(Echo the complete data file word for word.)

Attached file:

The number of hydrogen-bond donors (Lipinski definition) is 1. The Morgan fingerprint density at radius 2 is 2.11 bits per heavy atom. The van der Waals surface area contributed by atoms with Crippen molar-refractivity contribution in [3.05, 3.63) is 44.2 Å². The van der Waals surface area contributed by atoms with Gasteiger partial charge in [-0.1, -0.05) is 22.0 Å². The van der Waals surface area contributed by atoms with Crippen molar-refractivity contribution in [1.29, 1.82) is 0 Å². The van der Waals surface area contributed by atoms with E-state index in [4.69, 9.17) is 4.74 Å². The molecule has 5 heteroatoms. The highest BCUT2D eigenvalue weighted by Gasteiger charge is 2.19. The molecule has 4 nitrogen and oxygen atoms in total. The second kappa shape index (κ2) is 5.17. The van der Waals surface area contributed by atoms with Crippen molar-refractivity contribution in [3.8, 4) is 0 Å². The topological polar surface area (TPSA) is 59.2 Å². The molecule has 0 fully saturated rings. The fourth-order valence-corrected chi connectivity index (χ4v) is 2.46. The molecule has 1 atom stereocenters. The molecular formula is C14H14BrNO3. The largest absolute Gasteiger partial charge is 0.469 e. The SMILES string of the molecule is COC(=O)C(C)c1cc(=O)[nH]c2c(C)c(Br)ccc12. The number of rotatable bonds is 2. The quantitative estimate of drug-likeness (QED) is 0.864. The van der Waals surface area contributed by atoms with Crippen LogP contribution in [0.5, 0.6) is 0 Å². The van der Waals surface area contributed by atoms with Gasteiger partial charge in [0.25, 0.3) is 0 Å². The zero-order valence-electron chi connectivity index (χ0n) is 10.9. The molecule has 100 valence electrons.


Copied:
The number of hydrogen-bond donors (Lipinski definition) is 1. The Morgan fingerprint density at radius 2 is 2.11 bits per heavy atom. The van der Waals surface area contributed by atoms with Crippen molar-refractivity contribution in [3.05, 3.63) is 44.2 Å². The van der Waals surface area contributed by atoms with Gasteiger partial charge in [-0.1, -0.05) is 22.0 Å². The van der Waals surface area contributed by atoms with Crippen molar-refractivity contribution in [1.29, 1.82) is 0 Å². The van der Waals surface area contributed by atoms with E-state index in [4.69, 9.17) is 4.74 Å². The molecule has 5 heteroatoms. The highest BCUT2D eigenvalue weighted by Gasteiger charge is 2.19. The molecule has 4 nitrogen and oxygen atoms in total. The second kappa shape index (κ2) is 5.17. The van der Waals surface area contributed by atoms with Crippen molar-refractivity contribution in [3.8, 4) is 0 Å². The topological polar surface area (TPSA) is 59.2 Å². The molecule has 0 fully saturated rings. The fourth-order valence-corrected chi connectivity index (χ4v) is 2.46. The molecule has 1 atom stereocenters. The molecular formula is C14H14BrNO3. The largest absolute Gasteiger partial charge is 0.469 e. The SMILES string of the molecule is COC(=O)C(C)c1cc(=O)[nH]c2c(C)c(Br)ccc12. The number of rotatable bonds is 2. The quantitative estimate of drug-likeness (QED) is 0.864. The van der Waals surface area contributed by atoms with Crippen LogP contribution in [0.5, 0.6) is 0 Å². The van der Waals surface area contributed by atoms with Gasteiger partial charge in [0.25, 0.3) is 0 Å². The zero-order valence-electron chi connectivity index (χ0n) is 10.9. The molecule has 100 valence electrons.